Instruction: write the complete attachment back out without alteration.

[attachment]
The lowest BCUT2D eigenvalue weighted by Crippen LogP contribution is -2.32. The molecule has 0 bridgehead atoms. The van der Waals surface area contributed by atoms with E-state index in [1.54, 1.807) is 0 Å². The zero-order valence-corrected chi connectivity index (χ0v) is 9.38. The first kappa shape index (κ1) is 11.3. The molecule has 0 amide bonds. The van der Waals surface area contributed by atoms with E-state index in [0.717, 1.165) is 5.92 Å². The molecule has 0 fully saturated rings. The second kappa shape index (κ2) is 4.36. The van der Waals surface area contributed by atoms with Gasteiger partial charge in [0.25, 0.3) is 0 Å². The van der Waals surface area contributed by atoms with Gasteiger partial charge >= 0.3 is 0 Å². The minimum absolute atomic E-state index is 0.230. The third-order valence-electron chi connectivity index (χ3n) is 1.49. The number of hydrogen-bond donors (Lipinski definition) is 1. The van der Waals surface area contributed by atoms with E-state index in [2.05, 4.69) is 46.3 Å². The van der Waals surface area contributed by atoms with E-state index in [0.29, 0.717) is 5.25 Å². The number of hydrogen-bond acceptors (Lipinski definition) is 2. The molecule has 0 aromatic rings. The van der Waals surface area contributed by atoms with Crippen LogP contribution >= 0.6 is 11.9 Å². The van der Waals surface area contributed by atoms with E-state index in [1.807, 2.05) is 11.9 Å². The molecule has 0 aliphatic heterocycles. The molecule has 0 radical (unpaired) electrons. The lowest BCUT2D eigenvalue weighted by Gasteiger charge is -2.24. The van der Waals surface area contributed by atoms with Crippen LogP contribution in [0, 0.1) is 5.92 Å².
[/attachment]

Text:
The lowest BCUT2D eigenvalue weighted by Crippen LogP contribution is -2.32. The molecule has 0 bridgehead atoms. The van der Waals surface area contributed by atoms with E-state index in [1.54, 1.807) is 0 Å². The zero-order valence-corrected chi connectivity index (χ0v) is 9.38. The first kappa shape index (κ1) is 11.3. The molecule has 0 amide bonds. The van der Waals surface area contributed by atoms with E-state index in [0.717, 1.165) is 5.92 Å². The molecule has 0 fully saturated rings. The second kappa shape index (κ2) is 4.36. The van der Waals surface area contributed by atoms with Gasteiger partial charge in [0.25, 0.3) is 0 Å². The van der Waals surface area contributed by atoms with Gasteiger partial charge >= 0.3 is 0 Å². The minimum absolute atomic E-state index is 0.230. The third-order valence-electron chi connectivity index (χ3n) is 1.49. The number of hydrogen-bond donors (Lipinski definition) is 1. The van der Waals surface area contributed by atoms with E-state index in [2.05, 4.69) is 46.3 Å². The van der Waals surface area contributed by atoms with E-state index in [0.29, 0.717) is 5.25 Å². The number of hydrogen-bond acceptors (Lipinski definition) is 2. The molecule has 0 aromatic rings. The van der Waals surface area contributed by atoms with Crippen LogP contribution >= 0.6 is 11.9 Å². The van der Waals surface area contributed by atoms with E-state index in [1.807, 2.05) is 11.9 Å². The molecule has 0 aliphatic heterocycles. The molecule has 0 radical (unpaired) electrons. The lowest BCUT2D eigenvalue weighted by Gasteiger charge is -2.24. The van der Waals surface area contributed by atoms with Crippen LogP contribution in [0, 0.1) is 5.92 Å².